Is Consciousness Real?

Consciousness is usually defined as the awareness of the self and the surrounding world. Traditionally, consciousness is theorized to be an immaterial entity, a production of the mind rather than the brain. Consequently, most people believe that there is no physiological mechanism for the production of consciousness; it is just present with every human being and is intertwined with his thoughts and feelings. Locke and Hegel both discuss consciousness in the readings we did for this class, and both philosophers do not think that the brain produces consciousness. Locke asserts that consciousness is necessary for the thought process but it is not itself produced by thought.

However, modern philosophers are skeptical of this traditional model of consciousness. A NYTimes article, “Are We Really Conscious?”, discusses the works of Patricia S. Churchland and Daniel C. Dennett on a new model for human consciousness. They believe that consciousness is merely an illusion produced by the brain. The brain takes into account that there is an observer in every situation and the brain assumes that the observer is the person himself thus creating a somewhat subjective experience. The brain is a calculating machine that simulates a subjective experience; the brain itself does not have a subjective property to it.

According to these philosophers, the brain automatically creates models for complex situations, which are not necessarily accurate. As a result, it is important to always question and examine our intuition. If our traditional model of consciousness turns out to be inaccurate, then there will be huge ramifications. Analogies can be drawn to the Copernican Revolution. At that time, the long-standing belief that humans were in a special place at the center of the universe was discredited creating a major revolution in the way humans thought of themselves. If the traditional model for consciousness is discredited in the future, then humans will no longer think of themselves as a special intelligent species but more as a group of calculating robots.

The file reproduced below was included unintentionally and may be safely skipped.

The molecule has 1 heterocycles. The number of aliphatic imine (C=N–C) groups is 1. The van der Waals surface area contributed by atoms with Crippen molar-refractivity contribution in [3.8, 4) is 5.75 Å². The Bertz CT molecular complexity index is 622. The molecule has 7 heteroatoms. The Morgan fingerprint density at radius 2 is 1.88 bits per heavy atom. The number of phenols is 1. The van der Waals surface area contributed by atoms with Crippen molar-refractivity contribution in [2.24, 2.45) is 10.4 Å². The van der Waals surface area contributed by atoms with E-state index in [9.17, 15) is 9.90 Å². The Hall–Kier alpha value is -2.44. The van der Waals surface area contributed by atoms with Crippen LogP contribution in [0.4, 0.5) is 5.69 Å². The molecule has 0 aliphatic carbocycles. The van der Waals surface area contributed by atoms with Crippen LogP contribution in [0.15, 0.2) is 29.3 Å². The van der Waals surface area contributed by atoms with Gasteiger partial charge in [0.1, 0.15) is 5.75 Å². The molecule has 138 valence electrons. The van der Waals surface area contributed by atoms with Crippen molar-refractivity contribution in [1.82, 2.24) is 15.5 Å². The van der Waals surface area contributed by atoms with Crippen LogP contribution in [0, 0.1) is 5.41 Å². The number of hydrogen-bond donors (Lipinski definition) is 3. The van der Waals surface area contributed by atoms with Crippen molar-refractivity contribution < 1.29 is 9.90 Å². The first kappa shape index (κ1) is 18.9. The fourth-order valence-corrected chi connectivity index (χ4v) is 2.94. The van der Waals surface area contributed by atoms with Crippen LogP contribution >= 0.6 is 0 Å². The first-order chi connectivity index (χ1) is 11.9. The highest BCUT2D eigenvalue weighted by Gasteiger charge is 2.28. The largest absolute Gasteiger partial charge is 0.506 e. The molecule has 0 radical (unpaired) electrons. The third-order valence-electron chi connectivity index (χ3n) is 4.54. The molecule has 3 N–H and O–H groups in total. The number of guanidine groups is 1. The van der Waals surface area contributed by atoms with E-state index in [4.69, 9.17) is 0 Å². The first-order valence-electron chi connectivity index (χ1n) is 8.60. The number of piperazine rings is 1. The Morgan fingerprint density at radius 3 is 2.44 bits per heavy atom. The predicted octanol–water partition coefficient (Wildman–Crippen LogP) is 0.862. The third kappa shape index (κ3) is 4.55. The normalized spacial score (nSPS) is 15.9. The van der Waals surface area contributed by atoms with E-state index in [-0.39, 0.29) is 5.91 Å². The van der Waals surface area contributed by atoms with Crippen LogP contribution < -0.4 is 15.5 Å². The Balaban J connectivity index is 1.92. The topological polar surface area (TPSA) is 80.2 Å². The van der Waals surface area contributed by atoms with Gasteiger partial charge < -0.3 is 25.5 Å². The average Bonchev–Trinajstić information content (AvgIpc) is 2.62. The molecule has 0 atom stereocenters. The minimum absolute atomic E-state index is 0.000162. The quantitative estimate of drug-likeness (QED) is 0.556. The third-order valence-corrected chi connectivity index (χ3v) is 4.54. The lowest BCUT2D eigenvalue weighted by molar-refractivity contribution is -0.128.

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2 responses to “Is Consciousness Real?

  1. Hey Moses! Really interesting blog post you have here. If I were to really think about whether or not my consciousness is real, I’d only get really confused (and probably a headache). I don’t have a theory as to what our consciousness is, and I can’t even begin to argue for or against its reality. I think the fact that there are so many theories means that consciousness is still a concept that no one really understands that well yet, and that the truth about it is up in the air. Still, despite the uncertainty of it, I think it’s good that we’re looking into this. Perhaps another few hundred or thousand years of discussion and contemplation will bring us closer to the “truth.”

  2. Similar to what Caroline said, consciousness is a tricky concept that is hard for people to grasp and truly understand. The fact that one will see consciousness in a slightly different way along with the fact that we are all believed to have our consciousnesses makes it harder to validate its true existence at all. I also agree that it could go either way in terms of consciousness being a real thing or just being an image constructed by our brains. Another odd thing to think about is that if our consciousnesses don’t exactly exist as we think they do, than can we validate our thinking processes at all? This subject is very difficult to wrap one’s head around but it is a very interesting point nonetheless.

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